Filed under by Malia, I blog they blog wouldn't you like to be a blogger too?

Weather Dunce

I am clueless about the whys and hows of weather. Fortunately, I married a weather “nerd” who is kind and patient enough to explain things to me. Sometimes, I even get graphics!


This is a drawing done on our back porch (using sidewalk chalk) of the Bermuda High syndrome.

Let’s see if I learned anything…there’s an area of high pressure that sits in the Atlantic ocean over Bermuda (Bermuda is that “dot” by the big “H”). The high pressure area turns clockwise. When storms (low pressure areas) head our direction, they are turning counter clockwise. When the low pressure area meets the Bermuda High pressure area, the low pressure area sort of “bounces off” the high pressure and moves over it sending storms (rain) above us, to the north and east. So areas like Missouri (the “box” next to the big “L”) get lots of rain and lots of flooding, while we get nothin’.

(Yes, that’s my toe, somewhere down near Honduras…I think. I’m also really bad with geography!)

Update: I e-mailed this graphic to the News2 weather blog, Nashville WX, last night. That cutie patootie, Justin Bruce, put it up on a post over there today!


Filed under by Malia, random

News du jour

David picture On April 16, 2007, some dude murdered 32 people at Virginia Tech.  As an aside, I call him “some dude” because his name does not bear remembering.  Now that proper time has been given to mourn and grieve, I wanted to go back to a post at Nashville is Talking that drew my ire.

Admittedly, on that day, I was not looking at NiT, but was trying to work.  However, when I came home early to be with my wife, I happened to look at this NiT post in which the comments were already in flagrante. I commented on that post because I was frankly surprised that there was such a lack of respect for the dead simply because of distance and supposed disconnection with the event.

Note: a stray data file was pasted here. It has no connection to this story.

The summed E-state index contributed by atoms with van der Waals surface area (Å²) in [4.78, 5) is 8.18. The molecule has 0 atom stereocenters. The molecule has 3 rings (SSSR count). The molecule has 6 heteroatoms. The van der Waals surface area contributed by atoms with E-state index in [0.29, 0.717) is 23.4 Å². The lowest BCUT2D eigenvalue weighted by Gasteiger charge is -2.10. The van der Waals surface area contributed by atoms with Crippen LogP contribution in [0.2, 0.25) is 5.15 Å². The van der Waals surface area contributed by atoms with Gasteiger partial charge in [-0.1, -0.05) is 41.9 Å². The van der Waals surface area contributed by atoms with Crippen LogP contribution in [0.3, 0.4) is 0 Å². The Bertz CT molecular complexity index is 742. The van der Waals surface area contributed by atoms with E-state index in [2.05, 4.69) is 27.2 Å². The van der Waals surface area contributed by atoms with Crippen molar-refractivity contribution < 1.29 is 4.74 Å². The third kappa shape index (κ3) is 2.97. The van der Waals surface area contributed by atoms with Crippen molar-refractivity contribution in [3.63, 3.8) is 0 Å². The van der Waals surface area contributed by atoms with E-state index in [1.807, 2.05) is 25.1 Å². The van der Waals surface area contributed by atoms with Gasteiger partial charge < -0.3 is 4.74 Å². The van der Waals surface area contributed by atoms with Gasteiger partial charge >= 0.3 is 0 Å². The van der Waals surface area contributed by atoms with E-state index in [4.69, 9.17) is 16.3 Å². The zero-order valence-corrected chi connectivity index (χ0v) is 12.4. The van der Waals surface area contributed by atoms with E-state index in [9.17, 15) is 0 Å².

The replies to me indicated that there was no internal control in some people and they would only respect the authority of the owner of the blog (Brittney).  This was odd, since these are such staunch advocates of individual freedom who were, in my opinion, not demonstrating the requisite self-government necessary to possess such freedoms.

Individual freedom in the absence of self-government is not a republic, it is anarchy.  I respect these folks that stand for individual freedom.  However, when there is no internal control over their own freedom but only a bristling exertion of self, it makes me wonder whether they are advocates for liberty or just self.

So, now to what I really wanted to talk about.  I made the comment that “There will be plenty of time for not fixing the problem later.”  That comment actually had nothing to do with guns per se.*  It was a general comment to the fact that bloggers like to fixate on the news du jour and never actually do anything about what they write about.  Bloggers are the biggest bunch of myopic popguns there ever were** who sit and wait to jump on their pet issue(s) and then rant about them and comment war over them until the aggregate blood pressure of the whole community is beyond the ability of Lasix to control.

I say we all take a chill pill and relax.  After all, the only two items necessary to sustain life are coconut milk and sunshine.

*I couldn’t care less about guns or gun laws.  Criminals who are determined will always find a way around any gun law out there.  The problem is never at the point in time when the gun is used in crime, the problem always occurs well before that, whether it is poverty, mental illness, drugs, etc.  Make all the laws you want and blather about them all you want, they won’t make a difference.

**me included

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Filed under by DB, link love, Politics, random, Virginia Tech